When I was in my late teens, my then-boyfriend introduced me to a form of spoken-word poetry contest called the Poetry Slam. It is a live, weekly competition of poets, who write a 3-minute piece to perform in front of an audience, as well as judges. The poets compete to win the hearts of the judges, and it is breathtaking to watch.

According to Brittanica,

The concept of slam poetry originated in the 1980s in Chicago, Illinois, when a local poet and construction worker, Marc Kelly Smith, feeling that poetry readings and poetry in general had lost their true passion, had an idea to bring poetry back to the people. He created a weekly poetry event—the poetry slam—where anyone could participate. Poets would perform their work and then be judged by five random audience members on a scale of 0 to 10. Out of the five, the highest and lowest scores were dropped and the three remaining scores were added to give the poet an overall score. Whoever had the highest score at the end of the competition was deemed the winner.

It's hard to explain just how evocative the pieces presented at the poetry slam are, without seeing for yourself. It is as though you go into that room, full of poets, fans, family and friends, and you leave transformed. You feel the pain and glory that the poets give you, pieces of their own hearts torn out and left on the stage at the end of the night. No one who was there is ever the same.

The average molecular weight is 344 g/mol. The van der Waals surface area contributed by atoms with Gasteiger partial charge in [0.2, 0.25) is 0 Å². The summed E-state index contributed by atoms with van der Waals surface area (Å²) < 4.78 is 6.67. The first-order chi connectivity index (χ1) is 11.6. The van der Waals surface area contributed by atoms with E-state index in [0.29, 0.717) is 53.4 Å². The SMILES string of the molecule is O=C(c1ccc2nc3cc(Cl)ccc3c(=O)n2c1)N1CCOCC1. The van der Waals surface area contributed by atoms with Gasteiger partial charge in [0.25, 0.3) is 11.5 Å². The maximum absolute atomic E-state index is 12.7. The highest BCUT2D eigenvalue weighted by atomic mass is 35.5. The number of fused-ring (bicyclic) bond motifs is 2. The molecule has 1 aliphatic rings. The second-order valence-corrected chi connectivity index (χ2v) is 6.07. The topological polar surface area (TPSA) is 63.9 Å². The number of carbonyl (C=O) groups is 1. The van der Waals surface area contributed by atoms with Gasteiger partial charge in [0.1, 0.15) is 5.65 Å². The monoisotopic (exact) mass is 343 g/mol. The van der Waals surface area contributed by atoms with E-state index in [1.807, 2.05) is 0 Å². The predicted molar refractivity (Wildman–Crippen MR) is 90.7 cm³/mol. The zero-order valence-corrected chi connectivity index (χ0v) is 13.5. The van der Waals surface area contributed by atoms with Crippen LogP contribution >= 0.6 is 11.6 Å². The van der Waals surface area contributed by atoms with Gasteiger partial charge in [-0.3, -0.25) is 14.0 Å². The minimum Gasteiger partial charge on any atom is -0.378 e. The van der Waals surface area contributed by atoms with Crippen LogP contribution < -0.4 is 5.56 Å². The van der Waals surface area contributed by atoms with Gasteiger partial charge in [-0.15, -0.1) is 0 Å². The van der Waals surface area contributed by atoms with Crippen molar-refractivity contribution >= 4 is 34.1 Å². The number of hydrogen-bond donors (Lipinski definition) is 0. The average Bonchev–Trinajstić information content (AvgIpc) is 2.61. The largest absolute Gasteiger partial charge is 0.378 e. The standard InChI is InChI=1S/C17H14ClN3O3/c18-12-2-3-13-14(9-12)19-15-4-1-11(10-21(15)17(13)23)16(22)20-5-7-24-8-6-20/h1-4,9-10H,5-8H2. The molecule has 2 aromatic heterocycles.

I always loved going to the Poetry Slam at the Mercury Cafe here in Denver, in fact, people are going to be slamming there tonight:

Poets compete for $50 and the fame/glory of a Sunday night. Who wins? That’s up to the unswayable judges, who are randomly selected/pier-pressured from the audience. Had a bad day? Have a bad life? Snoozed on the sign up sheet? This is your chance to take it all out on a vulnerable, hungry poet! Or to be one!

Here are some of Denver's slam poets competing in the National Poetry Slam in 2009:

When you are in the room for poetry slam on a Sunday night, it is like you are transported to other places and times. You feel what the poets are feeling, and they throw every ounce of energy into their work. With every word, it is like you die and are born again, leaving with a new perspective on life. Filled with new energy and new hope for the world and life itself.

Guys, it is indescribable the way that poetry changes lives.

If nothing else, I know it has changed the trajectory of mine many times.

Let me know what you think in the comments! Are you a poet? A reader? A writer? Or someone discovering what poetry feels like for the first time? I would love to hear your thoughts and questions, and address them in a future blog post!

If you like, you can also check out my 3 collections of poetry on Amazon:

I hope you all enjoy National Poetry Month, and discover poems that breathe new life into you. Be well, my lovelies. Happy Reading and Happy Writing!